Forest loss and Borneo's climate

23 Mar 2018
Clive A McAlpine, Alex Johnson, Alvaro Salazar, Jozef Syktus, Kerrie Wilson, Erik Meijaard, Leonie Seabrook, Paul Dargusch, Haziq Nordin and Douglas Sheil - Environmental Research Letters


The equatorial island of Borneo is a deforestation hotspot. However, the influence of forest loss on the island's climate remains largely unexplored. 'Forest Loss and Borneo's Climate' examines how forest loss is related to changes in ground-based records of temperature (1961–2007) and precipitation (1951–2007), and MODIS data for temperature (2002–2016). Analyses were performed for the entire island, lowland areas (<200 m ASL), and nine selected watersheds. We found a strong island-wide relationship between forest loss and increases in daily temperature and reductions in daily precipitation.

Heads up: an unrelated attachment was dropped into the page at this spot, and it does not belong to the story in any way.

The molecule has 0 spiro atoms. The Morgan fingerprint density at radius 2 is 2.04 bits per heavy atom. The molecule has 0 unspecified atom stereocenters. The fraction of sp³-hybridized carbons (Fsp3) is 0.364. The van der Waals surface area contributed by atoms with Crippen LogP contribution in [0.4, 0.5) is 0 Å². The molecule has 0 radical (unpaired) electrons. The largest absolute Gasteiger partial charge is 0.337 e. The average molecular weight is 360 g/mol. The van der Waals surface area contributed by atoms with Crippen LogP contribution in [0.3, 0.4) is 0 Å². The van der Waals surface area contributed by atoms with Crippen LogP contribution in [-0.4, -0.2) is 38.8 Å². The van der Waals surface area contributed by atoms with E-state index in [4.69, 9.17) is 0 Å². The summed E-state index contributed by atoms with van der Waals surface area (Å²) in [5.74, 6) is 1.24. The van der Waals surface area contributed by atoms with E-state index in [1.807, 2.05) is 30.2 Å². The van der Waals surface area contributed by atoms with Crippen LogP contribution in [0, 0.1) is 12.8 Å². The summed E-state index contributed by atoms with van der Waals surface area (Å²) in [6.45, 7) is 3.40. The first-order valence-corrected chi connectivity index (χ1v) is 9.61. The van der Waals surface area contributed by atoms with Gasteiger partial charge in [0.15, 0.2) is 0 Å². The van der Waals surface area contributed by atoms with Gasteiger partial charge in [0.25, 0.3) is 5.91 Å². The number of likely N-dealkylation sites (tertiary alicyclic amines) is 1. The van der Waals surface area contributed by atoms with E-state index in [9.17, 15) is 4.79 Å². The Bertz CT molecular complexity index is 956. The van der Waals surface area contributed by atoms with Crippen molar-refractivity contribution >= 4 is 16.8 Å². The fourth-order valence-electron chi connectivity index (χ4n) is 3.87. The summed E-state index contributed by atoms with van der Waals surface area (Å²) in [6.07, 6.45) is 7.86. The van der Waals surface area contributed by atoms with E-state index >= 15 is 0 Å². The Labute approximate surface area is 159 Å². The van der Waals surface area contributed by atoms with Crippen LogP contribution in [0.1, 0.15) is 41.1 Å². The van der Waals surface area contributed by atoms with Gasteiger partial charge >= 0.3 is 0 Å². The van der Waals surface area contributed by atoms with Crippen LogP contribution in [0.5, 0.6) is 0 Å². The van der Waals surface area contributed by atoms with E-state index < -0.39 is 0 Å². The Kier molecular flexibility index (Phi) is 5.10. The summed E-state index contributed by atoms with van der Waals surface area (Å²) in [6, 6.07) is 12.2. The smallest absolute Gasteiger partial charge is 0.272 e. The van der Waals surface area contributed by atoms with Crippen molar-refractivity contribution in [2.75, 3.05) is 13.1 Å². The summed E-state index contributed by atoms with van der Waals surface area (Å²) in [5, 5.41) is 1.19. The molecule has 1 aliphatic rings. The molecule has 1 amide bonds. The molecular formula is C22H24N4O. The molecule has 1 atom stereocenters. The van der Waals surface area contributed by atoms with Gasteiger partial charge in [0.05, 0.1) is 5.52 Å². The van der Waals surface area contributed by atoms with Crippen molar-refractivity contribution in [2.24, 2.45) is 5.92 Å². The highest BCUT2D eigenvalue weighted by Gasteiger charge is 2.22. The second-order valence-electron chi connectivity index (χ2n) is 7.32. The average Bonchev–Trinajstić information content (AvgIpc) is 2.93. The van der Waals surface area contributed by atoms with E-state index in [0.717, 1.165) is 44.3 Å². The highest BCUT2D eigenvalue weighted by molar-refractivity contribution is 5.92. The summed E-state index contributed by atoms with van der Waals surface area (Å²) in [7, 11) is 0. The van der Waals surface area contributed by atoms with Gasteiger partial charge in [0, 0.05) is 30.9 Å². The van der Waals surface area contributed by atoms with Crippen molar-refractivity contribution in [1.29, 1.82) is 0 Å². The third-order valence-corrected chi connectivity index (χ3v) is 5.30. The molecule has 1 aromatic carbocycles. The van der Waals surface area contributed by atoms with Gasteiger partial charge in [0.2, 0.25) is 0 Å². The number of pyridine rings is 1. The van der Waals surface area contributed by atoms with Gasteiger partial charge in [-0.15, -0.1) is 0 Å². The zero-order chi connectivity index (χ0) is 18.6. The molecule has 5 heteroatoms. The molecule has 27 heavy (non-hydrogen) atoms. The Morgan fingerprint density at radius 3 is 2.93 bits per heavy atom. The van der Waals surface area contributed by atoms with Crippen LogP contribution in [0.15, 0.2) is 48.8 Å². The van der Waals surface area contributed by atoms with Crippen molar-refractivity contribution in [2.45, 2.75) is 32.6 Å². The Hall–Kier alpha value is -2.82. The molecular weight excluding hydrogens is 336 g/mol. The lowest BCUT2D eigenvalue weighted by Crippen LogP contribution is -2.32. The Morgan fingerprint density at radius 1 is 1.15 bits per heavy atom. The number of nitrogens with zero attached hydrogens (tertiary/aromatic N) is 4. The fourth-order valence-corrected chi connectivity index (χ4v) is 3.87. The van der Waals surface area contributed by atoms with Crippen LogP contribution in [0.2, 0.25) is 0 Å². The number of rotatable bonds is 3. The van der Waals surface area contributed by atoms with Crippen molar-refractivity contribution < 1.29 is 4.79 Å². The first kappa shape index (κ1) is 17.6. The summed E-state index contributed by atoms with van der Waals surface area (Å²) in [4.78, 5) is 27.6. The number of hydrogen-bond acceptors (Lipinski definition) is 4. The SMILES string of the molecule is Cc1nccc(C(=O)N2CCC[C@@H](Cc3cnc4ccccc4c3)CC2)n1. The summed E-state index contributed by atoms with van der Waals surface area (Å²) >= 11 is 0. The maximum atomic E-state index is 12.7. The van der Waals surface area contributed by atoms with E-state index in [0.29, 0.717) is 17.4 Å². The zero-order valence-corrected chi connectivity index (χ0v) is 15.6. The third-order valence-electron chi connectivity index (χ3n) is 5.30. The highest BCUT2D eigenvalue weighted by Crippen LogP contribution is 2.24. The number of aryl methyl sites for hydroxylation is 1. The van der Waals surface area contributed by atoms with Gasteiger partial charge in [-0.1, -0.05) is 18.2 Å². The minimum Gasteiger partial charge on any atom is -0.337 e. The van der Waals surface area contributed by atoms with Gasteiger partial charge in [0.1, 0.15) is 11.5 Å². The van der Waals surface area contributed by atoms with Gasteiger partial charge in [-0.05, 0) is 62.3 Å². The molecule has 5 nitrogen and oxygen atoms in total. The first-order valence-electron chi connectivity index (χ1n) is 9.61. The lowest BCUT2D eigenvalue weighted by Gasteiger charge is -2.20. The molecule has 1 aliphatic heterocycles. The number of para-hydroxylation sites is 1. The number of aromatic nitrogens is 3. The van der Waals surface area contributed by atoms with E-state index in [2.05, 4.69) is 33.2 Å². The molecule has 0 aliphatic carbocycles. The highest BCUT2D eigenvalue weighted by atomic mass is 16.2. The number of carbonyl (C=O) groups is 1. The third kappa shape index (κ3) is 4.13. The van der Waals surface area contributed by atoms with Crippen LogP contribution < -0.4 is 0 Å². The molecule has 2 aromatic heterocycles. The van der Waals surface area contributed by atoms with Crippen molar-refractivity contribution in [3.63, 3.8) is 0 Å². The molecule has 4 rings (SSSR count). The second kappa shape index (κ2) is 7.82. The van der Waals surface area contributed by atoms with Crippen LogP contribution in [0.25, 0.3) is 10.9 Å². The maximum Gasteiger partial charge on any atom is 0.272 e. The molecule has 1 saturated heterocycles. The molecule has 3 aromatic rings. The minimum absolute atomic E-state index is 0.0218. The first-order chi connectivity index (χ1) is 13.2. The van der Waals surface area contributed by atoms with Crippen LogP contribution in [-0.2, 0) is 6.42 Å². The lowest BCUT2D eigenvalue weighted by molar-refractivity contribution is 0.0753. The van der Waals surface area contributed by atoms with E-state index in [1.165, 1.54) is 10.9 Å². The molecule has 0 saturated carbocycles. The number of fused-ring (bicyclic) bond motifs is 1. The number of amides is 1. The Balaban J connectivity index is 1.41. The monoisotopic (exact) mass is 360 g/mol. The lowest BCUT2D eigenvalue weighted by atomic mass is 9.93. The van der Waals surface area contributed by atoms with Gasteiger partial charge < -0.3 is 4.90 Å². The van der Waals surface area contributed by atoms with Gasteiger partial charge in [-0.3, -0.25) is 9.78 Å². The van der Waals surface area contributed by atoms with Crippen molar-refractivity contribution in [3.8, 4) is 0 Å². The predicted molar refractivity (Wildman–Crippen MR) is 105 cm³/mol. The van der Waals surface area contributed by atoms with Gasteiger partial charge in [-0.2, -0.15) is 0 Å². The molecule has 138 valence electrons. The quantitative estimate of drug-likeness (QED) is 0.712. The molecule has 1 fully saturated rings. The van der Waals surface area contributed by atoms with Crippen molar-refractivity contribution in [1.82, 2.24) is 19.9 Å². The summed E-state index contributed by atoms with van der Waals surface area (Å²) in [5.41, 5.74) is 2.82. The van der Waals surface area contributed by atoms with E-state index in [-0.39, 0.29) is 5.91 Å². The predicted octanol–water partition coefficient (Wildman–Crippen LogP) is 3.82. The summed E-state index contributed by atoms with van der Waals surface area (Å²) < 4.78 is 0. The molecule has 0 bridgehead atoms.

The relationship between deforestation and changes in local climate was most pronounced for watersheds in southeast Borneo, which have lost 40%–75% of their forests since 1973. These watersheds also had a significantly higher frequency of temperatures above 31 °C. Watersheds in north and northwest Borneo, which have lost 5%–25% of their forest cover, maintained a more stable climate with a similar distribution of mean and extreme warm temperatures between forest and modified forest areas.

Watersheds with >15% forest loss had a >15% reduction in rainfall. We conclude that loss of forest in Borneo has increased local daily temperatures and temperature extremes, and reduced daily precipitation.